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Bridgetown, Barbados Trip Journal

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March 19, Bridgetown, Barbados

It was a very busy morning at the port – there were five cruise ships arriving all about the same time. However, it didn’t take long for the Captain to dock our ship. Earlier than scheduled, we heard the announcement that the ship had been cleared by the local authorities and we were free to disembark.

The ship offered a shuttle to the main terminal building, so we hopped aboard. Our photographer was right on time to pick us up, so off we went.

Ronnie, the photographer showed us some of his works – very impressive. He has lived in Barbados all his life and had many interesting things to tell us.

Bridgetown is the capital of Barbados and the population is about 97,000 – 1/3 of the entire island’s population. Bridgetown was originally founded in 1628 by British settlers. Barbados became self-governing in 1961. Today, there is still British influence – especially driving. Even though we’ve been in countries where driving is on the opposite side of the road from what we are used to, it’s still disconcerting at first to see the driver sitting on the right side of the vehicle.

Barbados, years ago, was primarily supported by its exportation of sugar. In the past, over 300,000 tons were exported annually, now they export about 30,000 tons. There are still some sugar cane fields and refineries on the island, but today tourism is the number one industry..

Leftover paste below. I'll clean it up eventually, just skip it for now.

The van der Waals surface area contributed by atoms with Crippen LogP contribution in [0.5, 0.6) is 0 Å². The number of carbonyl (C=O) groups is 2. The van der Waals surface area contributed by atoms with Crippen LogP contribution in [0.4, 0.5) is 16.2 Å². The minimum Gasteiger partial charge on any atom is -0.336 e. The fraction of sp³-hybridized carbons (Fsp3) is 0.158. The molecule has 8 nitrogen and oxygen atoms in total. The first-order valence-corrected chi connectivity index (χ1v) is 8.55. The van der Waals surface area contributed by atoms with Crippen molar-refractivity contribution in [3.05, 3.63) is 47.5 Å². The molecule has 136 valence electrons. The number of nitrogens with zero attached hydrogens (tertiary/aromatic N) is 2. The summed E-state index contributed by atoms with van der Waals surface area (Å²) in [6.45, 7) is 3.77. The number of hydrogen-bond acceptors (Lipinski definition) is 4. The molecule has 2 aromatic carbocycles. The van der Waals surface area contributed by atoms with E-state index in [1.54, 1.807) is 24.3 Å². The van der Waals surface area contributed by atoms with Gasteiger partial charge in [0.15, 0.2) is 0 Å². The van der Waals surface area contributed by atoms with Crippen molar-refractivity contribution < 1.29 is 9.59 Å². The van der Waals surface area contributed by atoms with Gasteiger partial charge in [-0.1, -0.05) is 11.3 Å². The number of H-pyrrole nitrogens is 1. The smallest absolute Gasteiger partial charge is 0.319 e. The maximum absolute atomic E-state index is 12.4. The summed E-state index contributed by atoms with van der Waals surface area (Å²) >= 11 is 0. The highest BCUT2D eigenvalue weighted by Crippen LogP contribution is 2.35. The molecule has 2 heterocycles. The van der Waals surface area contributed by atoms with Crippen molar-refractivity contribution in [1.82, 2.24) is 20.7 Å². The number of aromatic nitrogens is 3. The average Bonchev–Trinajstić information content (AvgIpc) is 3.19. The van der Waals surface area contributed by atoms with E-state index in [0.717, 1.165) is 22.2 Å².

Due to Barbados being the furthest east Caribbean island, it is able to avoid most of the hurricanes and tropical storms. The last hurricane that hit was in 1955 and it was not real severe.

Cost of living is very high. Ronnie told us that the other day he purchased a honey dew melon and it was $5.61 in U.S. dollars. A dozen eggs generally run about $4.80. Gasoline – a gallon- is about $10.00. Obviously, a gas guzzler would not be the appropriate car here. Speaking of cars – due to traffic, narrow roads and to avoid pollution, the government discourages big vehicles and imposes high taxes. For example, a car that is over $20,000 in U. S. dollars will be taxed at a minimum of 110%.

Driving along we could see glimpses of the Caribbean from high up on the interior hills. Our first stop was at a chattel house. These homes were originally for plantation workers. They were built of wood and set on blocks, so they could be taken apart and moved from one plantation to another.

The roof design is a steep gable and is constructed of corrugated iron. The way the roof angles helps deflect the wind versus providing an overhang that cannot be easily lifted off.

From there, we drove to an overlook of the beautiful beaches. The landscape was absolutely breathtaking. It’s also interesting to note that the air here is free of pollution. As Ronnie explained to us, it comes 3,000 miles over the ocean with no chance of picking up pollutants. Barbados has one of the highest populations of elderly of any place in the world. It’s attributed to the air, the diet, the sea and exercise. I’m thinking we will need to move here!